It is OK to put food grade** Dry Ice into beverages for drinking. Use 2 to 4 pounds of Dry Ice for each gallon of room temperature punch. Use large pieces of Dry Ice not small pieces. The Dry Ice is heavier than ice and will sink to the bottom. Do not use any regular ice! The Dry Ice will do the cooling and must not be eaten or swallowed. Too much Dry Ice will freeze the beverage so have extra standing by if it all starts to freeze. It will bubble and give off the most fog when the beverage is room temperature. When most of the Dry Ice has sublimated, it will surround itself with ice and float to the top. There is still a little Dry Ice in the center of these ice pieces so do not serve or eat them. Carefully ladle the beverage into drinking glasses without any Dry Ice. Add regular ice to glasses for cooler drinks.

A first grade teacher gave the best recipe for "witches brew" to me:
1 can Grape Juice. (Dark color)
1 can Pineapple Juice. (Strange pulpy texture)
3-5 pounds of Dry Ice. (Do not use regular ice)
Mix room temperature juices together. When ready for special brew add the Dry Ice. Do not touch Dry Ice directly, but use insulated gloves. Ladle juice into cups without any Dry Ice and it will be perfectly safe. If you want cooler drinks add ice to the cups not the punch bowl.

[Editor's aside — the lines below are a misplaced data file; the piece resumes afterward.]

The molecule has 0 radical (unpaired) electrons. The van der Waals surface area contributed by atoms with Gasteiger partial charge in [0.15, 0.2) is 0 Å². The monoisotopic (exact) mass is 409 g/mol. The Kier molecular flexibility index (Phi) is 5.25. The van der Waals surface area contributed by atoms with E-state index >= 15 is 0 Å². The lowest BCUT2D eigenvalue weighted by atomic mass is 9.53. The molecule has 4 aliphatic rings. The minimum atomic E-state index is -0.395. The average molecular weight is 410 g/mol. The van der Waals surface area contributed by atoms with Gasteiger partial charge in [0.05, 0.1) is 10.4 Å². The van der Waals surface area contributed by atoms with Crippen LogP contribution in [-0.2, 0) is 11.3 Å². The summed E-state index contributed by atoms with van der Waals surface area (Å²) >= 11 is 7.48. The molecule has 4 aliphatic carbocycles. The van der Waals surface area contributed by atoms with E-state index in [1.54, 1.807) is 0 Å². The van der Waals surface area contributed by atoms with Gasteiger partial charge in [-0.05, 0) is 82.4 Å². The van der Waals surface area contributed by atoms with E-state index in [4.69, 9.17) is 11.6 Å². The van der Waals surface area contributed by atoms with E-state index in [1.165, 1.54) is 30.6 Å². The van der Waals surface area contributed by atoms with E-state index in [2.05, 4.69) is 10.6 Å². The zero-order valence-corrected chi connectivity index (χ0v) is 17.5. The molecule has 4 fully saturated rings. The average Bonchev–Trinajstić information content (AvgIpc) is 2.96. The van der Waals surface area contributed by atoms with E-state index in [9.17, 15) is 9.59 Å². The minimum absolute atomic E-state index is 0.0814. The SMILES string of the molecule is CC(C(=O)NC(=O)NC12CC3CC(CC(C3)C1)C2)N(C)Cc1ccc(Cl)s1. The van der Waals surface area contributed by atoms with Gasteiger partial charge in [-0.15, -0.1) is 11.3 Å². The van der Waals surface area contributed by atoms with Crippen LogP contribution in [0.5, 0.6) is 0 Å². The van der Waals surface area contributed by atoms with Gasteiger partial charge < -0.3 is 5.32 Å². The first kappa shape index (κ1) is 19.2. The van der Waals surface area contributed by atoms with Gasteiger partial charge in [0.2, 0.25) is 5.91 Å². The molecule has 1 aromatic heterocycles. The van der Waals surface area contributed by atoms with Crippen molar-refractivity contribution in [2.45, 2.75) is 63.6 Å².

Using a Fog Machine or buckets of hot water and a fan, many shows are enhanced by adding flowing fog. I have seen it most often in the dance of the snowflake fairies in the Nutcracker Suite. It is frequently used in Brigadoon and Okalahoma in their dream scenes.

A theater fog machine is generally a 30 to 55-gallon metal or plastic water barrel with a 110-volt or a 220-volt hot water heater to keep the water hot. Dry Ice is placed in a bucket with holes to allow hot water to enter. When the bucket is lowered into the hot water fog is instantly produced. The resulting water vapor fog is gently blown by a fan and directed to the desired area by an air duct tube. Fog stops whenever the bucket of Dry Ice is pulled out of the water.

A fantastic simulated volcano can be made in a sink with a garbage disposal. Run hot water and put one to three pound pieces Dry Ice into your garbage disposal. When you turn the disposal on it will make a marvelous eruption. 


Honda put on a spectacular introduction of a concept car for their Southern California car dealers. I created a wall of fog with four fog machines by placing two hoses three feet and two six feet above the ground five feet apart. The fog was so thick no one could see through it. A Newport Beach motorcycle policeman with lights flashing and siren blaring slowly drove through the wall of fog emerging in front of the dealers stand. The custom car came through next and stopped. The gull wing doors opened and a James Bond look-a-like in a full tux emerged from the car. An impeccably dressed cocktail waitress walked up and served him a martini. The applause and thanks afterward showed how much everyone was impressed. 

One women told us how sure she was that the paper bag full of left over Dry Ice from last year's Halloween would be available this year because she had never opened the bag during the whole year. Unfortunately there was no dry ice left - empty inside - but there was plenty of hardened frost around the outside of the bag frozen solid in the shape of a block.